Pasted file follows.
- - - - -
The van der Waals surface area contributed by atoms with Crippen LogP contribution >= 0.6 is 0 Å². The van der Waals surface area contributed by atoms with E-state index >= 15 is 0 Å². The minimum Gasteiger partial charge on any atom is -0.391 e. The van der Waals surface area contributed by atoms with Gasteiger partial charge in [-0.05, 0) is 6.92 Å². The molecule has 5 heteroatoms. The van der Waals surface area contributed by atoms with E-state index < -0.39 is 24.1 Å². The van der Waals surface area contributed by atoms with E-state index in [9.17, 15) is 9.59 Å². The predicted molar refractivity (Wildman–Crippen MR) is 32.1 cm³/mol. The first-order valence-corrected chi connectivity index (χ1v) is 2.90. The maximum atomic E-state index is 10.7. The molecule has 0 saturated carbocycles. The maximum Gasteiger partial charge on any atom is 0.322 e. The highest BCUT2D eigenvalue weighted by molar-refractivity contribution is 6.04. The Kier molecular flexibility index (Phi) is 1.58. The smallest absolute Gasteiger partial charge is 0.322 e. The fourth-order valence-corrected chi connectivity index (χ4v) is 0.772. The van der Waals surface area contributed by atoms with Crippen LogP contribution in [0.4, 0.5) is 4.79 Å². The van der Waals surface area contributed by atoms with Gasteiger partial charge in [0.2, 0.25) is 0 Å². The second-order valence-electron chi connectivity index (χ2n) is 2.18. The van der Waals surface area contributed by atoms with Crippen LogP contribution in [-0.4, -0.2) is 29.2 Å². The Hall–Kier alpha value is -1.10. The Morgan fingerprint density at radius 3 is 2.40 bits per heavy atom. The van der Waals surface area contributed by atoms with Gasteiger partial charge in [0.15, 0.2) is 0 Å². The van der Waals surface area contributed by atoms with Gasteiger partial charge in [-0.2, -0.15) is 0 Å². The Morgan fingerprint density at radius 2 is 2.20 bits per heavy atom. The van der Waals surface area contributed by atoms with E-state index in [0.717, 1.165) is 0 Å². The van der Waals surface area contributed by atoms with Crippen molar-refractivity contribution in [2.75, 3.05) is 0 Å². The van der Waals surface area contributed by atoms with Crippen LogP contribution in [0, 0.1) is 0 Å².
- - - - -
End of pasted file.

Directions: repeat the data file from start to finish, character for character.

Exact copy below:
The van der Waals surface area contributed by atoms with Crippen LogP contribution >= 0.6 is 0 Å². The van der Waals surface area contributed by atoms with E-state index >= 15 is 0 Å². The minimum Gasteiger partial charge on any atom is -0.391 e. The van der Waals surface area contributed by atoms with Gasteiger partial charge in [-0.05, 0) is 6.92 Å². The molecule has 5 heteroatoms. The van der Waals surface area contributed by atoms with E-state index < -0.39 is 24.1 Å². The van der Waals surface area contributed by atoms with E-state index in [9.17, 15) is 9.59 Å². The predicted molar refractivity (Wildman–Crippen MR) is 32.1 cm³/mol. The first-order valence-corrected chi connectivity index (χ1v) is 2.90. The maximum atomic E-state index is 10.7. The molecule has 0 saturated carbocycles. The maximum Gasteiger partial charge on any atom is 0.322 e. The highest BCUT2D eigenvalue weighted by molar-refractivity contribution is 6.04. The Kier molecular flexibility index (Phi) is 1.58. The smallest absolute Gasteiger partial charge is 0.322 e. The fourth-order valence-corrected chi connectivity index (χ4v) is 0.772. The van der Waals surface area contributed by atoms with Crippen LogP contribution in [0.4, 0.5) is 4.79 Å². The van der Waals surface area contributed by atoms with Gasteiger partial charge in [0.2, 0.25) is 0 Å². The second-order valence-electron chi connectivity index (χ2n) is 2.18. The van der Waals surface area contributed by atoms with Crippen LogP contribution in [-0.4, -0.2) is 29.2 Å². The Hall–Kier alpha value is -1.10. The Morgan fingerprint density at radius 3 is 2.40 bits per heavy atom. The van der Waals surface area contributed by atoms with Gasteiger partial charge in [0.15, 0.2) is 0 Å². The van der Waals surface area contributed by atoms with Gasteiger partial charge in [-0.2, -0.15) is 0 Å². The Morgan fingerprint density at radius 2 is 2.20 bits per heavy atom. The van der Waals surface area contributed by atoms with E-state index in [0.717, 1.165) is 0 Å². The van der Waals surface area contributed by atoms with Crippen molar-refractivity contribution in [2.75, 3.05) is 0 Å². The van der Waals surface area contributed by atoms with Crippen LogP contribution in [0, 0.1) is 0 Å².